Perhaps our meeting with her was just random chance, but we felt it was significant. We were so glad to meet and perhaps to be able to help and certainly to build better ties with her family and, yesterday at the dinner at her home that resulted from our visit, to also build tied with two of her friends, one of whom as a foreign passport holder was able to come to church with Ling today and also attended our Mexican-style "Posada" luncheon and singing activity in a suburb of Shanghai (more on that later -- such a fun Christmas tradition that I hope our branch can keep doing every year). It was all part of a joyous Christmas coincidence for us, once again.

For Ling, the Christmas coincidences continued after our chance encounter. Two days later in Singapore, Ling was on a hectic schedule and probably had no time to think about social visits. But as she was going down an escalator in that large city with millions of people and many dozens of malls, she saw one of her dearest friends from the Shanghai branch where she was baptized earlier this year (she now lives in and attends a different branch). That woman, as I understand, had played an important role in Ling's conversion and growth in the Gospel, but recently moved to Singapore. Among the millions there, to run into her dear friend by chance and have a sweet, joyous reunion that day was another strange and delightful Christmas miracle and coincidence for our sweet friend.  This was such a beautiful way for the Lord to remind her that she is noticed and loved. A spiritual pink coat for a great woman facing chilling trials. She, like all of us, may need more many miracles and coincidences along the way.

Thursday, December 21, 2017

Two Christmas Gifts in the Same Week, After Months of Worry and Prayer

There are two people we have been especially worried about for the past five months or so. Almost daily these two people have been in our prayers. One is a relative with a world of potential who had fallen into old ways with bad people and drugs. The other was our part-time maid, part of the famous Chinese institution of the "ayi," a diligent, trustworthy woman living in Shanghai as an often unwelcome migrant from Anhui Province. Both were in deep trouble, one in the depths of addiction and one in a Chinese jail. And both just received a glorious shot at lasting freedom in the same week. One due to the kindness of a Utah relative who took on the risk and expense of rescuing a young lady in trouble, and one due to the kindness and diligence of several people, perhaps, plus a legal system that proved to be fair in the end.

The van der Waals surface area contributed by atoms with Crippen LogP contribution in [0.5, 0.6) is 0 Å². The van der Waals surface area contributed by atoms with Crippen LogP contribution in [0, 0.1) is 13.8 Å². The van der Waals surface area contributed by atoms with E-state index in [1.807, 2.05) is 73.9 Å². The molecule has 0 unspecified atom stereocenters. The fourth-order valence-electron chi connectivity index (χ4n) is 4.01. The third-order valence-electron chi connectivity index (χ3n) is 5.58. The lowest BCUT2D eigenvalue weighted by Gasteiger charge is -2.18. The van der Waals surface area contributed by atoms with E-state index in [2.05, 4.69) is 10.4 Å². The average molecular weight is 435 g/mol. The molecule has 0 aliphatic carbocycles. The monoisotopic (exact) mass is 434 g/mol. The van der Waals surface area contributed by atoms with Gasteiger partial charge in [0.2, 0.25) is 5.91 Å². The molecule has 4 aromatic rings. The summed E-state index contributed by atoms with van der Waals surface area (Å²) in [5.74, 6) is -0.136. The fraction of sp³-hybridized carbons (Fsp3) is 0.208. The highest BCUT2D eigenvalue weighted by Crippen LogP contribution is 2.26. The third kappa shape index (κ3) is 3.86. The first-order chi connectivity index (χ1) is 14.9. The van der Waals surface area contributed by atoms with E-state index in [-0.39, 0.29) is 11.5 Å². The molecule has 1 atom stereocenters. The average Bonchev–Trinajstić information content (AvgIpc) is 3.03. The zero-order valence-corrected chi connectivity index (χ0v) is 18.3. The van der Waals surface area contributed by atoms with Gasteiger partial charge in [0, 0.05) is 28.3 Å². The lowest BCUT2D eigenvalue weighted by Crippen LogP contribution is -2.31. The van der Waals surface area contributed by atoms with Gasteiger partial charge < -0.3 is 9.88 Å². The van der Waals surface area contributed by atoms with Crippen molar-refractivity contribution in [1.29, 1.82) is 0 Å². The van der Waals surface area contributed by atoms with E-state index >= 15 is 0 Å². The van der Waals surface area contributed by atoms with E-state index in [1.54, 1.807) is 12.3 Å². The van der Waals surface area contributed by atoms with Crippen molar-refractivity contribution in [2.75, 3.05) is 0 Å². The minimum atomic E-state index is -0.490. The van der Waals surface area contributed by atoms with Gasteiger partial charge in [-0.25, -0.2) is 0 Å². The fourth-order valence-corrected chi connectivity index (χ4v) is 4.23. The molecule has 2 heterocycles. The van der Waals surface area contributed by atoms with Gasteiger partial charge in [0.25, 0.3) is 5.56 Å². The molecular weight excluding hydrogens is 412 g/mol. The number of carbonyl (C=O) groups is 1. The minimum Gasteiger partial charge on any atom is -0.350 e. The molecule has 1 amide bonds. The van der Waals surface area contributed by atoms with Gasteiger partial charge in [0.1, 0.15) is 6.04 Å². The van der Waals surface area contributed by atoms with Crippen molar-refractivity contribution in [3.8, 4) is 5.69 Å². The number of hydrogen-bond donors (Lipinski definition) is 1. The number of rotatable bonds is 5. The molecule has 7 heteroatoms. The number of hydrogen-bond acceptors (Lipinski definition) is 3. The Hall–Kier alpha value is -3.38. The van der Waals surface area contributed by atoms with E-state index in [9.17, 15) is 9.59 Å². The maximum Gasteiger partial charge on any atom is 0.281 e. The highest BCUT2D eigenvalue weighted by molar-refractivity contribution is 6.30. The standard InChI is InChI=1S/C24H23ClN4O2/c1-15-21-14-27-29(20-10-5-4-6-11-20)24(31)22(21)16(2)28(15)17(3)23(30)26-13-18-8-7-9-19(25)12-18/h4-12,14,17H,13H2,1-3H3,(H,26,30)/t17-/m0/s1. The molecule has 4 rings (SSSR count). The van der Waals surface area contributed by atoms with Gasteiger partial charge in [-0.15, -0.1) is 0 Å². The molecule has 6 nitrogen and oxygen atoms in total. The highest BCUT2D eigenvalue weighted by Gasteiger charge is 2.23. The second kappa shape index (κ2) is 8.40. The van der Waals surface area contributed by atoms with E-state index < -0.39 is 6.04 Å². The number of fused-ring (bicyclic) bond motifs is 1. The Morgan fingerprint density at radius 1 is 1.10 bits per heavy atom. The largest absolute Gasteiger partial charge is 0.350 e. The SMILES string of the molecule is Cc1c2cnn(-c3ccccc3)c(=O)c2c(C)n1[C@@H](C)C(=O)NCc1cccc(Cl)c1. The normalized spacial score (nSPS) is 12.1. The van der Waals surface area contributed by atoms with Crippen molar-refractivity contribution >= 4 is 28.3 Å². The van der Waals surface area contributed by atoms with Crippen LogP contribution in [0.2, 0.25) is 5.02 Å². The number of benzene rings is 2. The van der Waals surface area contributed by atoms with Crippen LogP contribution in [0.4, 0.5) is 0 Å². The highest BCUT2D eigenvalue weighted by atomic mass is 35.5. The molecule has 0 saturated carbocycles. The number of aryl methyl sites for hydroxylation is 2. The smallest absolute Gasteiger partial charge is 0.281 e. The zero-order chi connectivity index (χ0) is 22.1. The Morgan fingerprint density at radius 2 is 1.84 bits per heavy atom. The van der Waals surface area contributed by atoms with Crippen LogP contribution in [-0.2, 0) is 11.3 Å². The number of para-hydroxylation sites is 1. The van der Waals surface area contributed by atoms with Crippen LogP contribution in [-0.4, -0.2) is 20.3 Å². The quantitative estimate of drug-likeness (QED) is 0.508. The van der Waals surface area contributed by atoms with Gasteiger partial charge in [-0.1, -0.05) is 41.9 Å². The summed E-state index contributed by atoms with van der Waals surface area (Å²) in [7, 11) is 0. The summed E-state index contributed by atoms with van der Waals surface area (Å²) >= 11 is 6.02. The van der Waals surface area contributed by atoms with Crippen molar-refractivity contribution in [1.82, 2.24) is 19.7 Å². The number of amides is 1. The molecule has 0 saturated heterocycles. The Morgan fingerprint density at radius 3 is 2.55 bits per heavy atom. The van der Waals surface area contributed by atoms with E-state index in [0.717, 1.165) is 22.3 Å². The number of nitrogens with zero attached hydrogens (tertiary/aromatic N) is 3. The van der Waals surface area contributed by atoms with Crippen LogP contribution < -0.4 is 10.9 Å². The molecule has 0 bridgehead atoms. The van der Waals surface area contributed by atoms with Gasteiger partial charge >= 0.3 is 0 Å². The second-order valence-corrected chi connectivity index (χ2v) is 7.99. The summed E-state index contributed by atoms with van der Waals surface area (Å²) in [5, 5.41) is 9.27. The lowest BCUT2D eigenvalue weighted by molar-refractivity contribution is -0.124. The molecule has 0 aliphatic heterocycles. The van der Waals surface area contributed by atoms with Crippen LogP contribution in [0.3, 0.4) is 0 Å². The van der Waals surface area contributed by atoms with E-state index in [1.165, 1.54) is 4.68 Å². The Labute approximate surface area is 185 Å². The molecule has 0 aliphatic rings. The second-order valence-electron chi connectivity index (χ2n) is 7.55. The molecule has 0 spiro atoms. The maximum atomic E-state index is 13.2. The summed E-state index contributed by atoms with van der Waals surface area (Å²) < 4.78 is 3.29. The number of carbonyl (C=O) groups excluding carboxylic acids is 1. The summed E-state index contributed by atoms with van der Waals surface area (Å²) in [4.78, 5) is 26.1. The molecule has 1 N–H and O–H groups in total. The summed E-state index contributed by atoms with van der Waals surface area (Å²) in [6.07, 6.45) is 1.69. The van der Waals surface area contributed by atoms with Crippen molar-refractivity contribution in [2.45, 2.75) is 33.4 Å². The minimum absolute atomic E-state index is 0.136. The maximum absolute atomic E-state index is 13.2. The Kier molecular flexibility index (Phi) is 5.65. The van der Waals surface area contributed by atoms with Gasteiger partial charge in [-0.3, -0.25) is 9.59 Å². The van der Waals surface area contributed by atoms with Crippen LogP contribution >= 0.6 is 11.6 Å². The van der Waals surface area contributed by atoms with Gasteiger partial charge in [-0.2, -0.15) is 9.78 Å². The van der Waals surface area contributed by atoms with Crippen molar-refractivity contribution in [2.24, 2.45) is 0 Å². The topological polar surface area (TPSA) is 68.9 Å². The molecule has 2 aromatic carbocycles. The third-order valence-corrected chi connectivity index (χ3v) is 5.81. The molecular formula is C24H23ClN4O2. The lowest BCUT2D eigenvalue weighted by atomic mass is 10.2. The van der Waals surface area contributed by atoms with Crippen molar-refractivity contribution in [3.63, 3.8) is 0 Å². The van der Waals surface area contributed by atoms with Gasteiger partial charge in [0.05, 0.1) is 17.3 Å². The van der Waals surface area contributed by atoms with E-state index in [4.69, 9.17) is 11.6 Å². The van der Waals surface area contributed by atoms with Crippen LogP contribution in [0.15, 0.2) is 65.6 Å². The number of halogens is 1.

Our maid has had a lot of trouble in Shanghai. "Anhui people are just bad" a friendly cabbie told my wife and our maid as the two were taking a cab together one day. He said that to her face. Others would say similar things right to her face. Most people in Shanghai are decent and polite, but there are some ugly biases that can crop up, as in anyplace with humans. Locals can often tell by looking or certainly from the accent that someone is from Anhui. This foreign land of Anhui, source of so many unwelcome and often illegal migrants in Shanghai, are not exactly foreigners. They are the province next door, about an hour or two by train from Shanghai. Anhui is to Shanghai like Idaho or Nevada is to Utah -- geographically, that is. Hope you Idahoans get treated well in Utah. I once made the move from Boise to Salt Lake, and it seemed OK, but perhaps I was too young and naive.

The story of our maid is one I've shared here before (see "An 'Ayi' for an Eye") while hopeful for an early release. A brawl in a mahjong parlor resulted in a man being blinded. Our maid tried to stop the fight, as we understand, but ended up getting blamed for being part of a group crime. After one month, we were hopeful that bail would be offered, but it was not. But after 5 months, as the case was about to be scheduled for trial, an officer in charge of reviewing evidence ruled that there was no evidence against her and issued a certificate of innocence and allowed her to go. The Chinese legal system worked in the end, and we are so grateful. Perhaps all our gratitude should be directed to the diligent officer who made that determination. But there are three other people who went the extra mile to help, and their influence may have made a difference as well, especially since the three other people accused in the fight will be serving from 3 to five years in jail. Ouch.

But now she is free! With her kind permission, I can include a few photos from the reunion we had shortly after her release. The setting, a plush mall next to where I work, is not the kind of place she frequents, for the record, but it was a good choice for the delicious Yunnan-style restaurant we took the family to for a celebratory dinner. When she saw my wife enter the mall, she rushed toward her and gave her one of the most heart-warming embraces I have seen. Two friends, long separated, back together. Such a relief.